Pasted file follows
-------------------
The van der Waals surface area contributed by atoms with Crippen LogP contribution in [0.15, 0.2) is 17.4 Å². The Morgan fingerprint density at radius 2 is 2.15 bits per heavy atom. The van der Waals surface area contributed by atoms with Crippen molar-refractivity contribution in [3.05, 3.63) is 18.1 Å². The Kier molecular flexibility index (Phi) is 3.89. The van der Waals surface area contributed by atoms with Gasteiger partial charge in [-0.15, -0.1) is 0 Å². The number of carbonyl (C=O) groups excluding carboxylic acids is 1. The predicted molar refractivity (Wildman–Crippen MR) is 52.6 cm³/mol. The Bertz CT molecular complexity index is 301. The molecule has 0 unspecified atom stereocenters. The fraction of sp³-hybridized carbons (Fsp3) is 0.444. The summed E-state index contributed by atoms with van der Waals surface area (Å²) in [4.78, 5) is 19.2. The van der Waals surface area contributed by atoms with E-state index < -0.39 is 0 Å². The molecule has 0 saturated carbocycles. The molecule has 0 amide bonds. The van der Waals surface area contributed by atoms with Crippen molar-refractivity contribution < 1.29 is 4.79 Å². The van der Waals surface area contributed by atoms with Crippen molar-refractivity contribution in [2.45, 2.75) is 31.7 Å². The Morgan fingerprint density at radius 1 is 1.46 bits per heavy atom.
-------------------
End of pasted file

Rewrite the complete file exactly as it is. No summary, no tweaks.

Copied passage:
The van der Waals surface area contributed by atoms with Crippen LogP contribution in [0.15, 0.2) is 17.4 Å². The Morgan fingerprint density at radius 2 is 2.15 bits per heavy atom. The van der Waals surface area contributed by atoms with Crippen molar-refractivity contribution in [3.05, 3.63) is 18.1 Å². The Kier molecular flexibility index (Phi) is 3.89. The van der Waals surface area contributed by atoms with Gasteiger partial charge in [-0.15, -0.1) is 0 Å². The number of carbonyl (C=O) groups excluding carboxylic acids is 1. The predicted molar refractivity (Wildman–Crippen MR) is 52.6 cm³/mol. The Bertz CT molecular complexity index is 301. The molecule has 0 unspecified atom stereocenters. The fraction of sp³-hybridized carbons (Fsp3) is 0.444. The summed E-state index contributed by atoms with van der Waals surface area (Å²) in [4.78, 5) is 19.2. The van der Waals surface area contributed by atoms with E-state index < -0.39 is 0 Å². The molecule has 0 saturated carbocycles. The molecule has 0 amide bonds. The van der Waals surface area contributed by atoms with Crippen molar-refractivity contribution < 1.29 is 4.79 Å². The van der Waals surface area contributed by atoms with Crippen molar-refractivity contribution in [2.45, 2.75) is 31.7 Å². The Morgan fingerprint density at radius 1 is 1.46 bits per heavy atom.